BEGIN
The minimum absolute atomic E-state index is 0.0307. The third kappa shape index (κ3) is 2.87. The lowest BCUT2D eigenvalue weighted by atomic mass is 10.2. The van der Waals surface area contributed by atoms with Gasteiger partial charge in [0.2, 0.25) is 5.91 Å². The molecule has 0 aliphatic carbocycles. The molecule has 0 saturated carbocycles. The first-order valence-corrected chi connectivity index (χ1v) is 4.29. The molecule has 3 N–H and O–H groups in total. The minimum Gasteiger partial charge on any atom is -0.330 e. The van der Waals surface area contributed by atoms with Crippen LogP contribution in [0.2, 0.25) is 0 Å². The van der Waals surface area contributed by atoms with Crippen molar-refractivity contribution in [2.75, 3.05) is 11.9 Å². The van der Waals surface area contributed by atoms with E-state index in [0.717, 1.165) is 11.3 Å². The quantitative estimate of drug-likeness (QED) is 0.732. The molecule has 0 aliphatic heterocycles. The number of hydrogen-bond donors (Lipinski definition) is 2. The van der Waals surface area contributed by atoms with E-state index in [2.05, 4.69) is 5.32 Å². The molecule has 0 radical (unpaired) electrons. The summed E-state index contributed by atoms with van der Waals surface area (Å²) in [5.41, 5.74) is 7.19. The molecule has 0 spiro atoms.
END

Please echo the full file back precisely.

The minimum absolute atomic E-state index is 0.0307. The third kappa shape index (κ3) is 2.87. The lowest BCUT2D eigenvalue weighted by atomic mass is 10.2. The van der Waals surface area contributed by atoms with Gasteiger partial charge in [0.2, 0.25) is 5.91 Å². The molecule has 0 aliphatic carbocycles. The molecule has 0 saturated carbocycles. The first-order valence-corrected chi connectivity index (χ1v) is 4.29. The molecule has 3 N–H and O–H groups in total. The minimum Gasteiger partial charge on any atom is -0.330 e. The van der Waals surface area contributed by atoms with Crippen LogP contribution in [0.2, 0.25) is 0 Å². The van der Waals surface area contributed by atoms with Crippen molar-refractivity contribution in [2.75, 3.05) is 11.9 Å². The van der Waals surface area contributed by atoms with E-state index in [0.717, 1.165) is 11.3 Å². The quantitative estimate of drug-likeness (QED) is 0.732. The molecule has 0 aliphatic heterocycles. The number of hydrogen-bond donors (Lipinski definition) is 2. The van der Waals surface area contributed by atoms with E-state index in [2.05, 4.69) is 5.32 Å². The molecule has 0 radical (unpaired) electrons. The summed E-state index contributed by atoms with van der Waals surface area (Å²) in [5.41, 5.74) is 7.19. The molecule has 0 spiro atoms.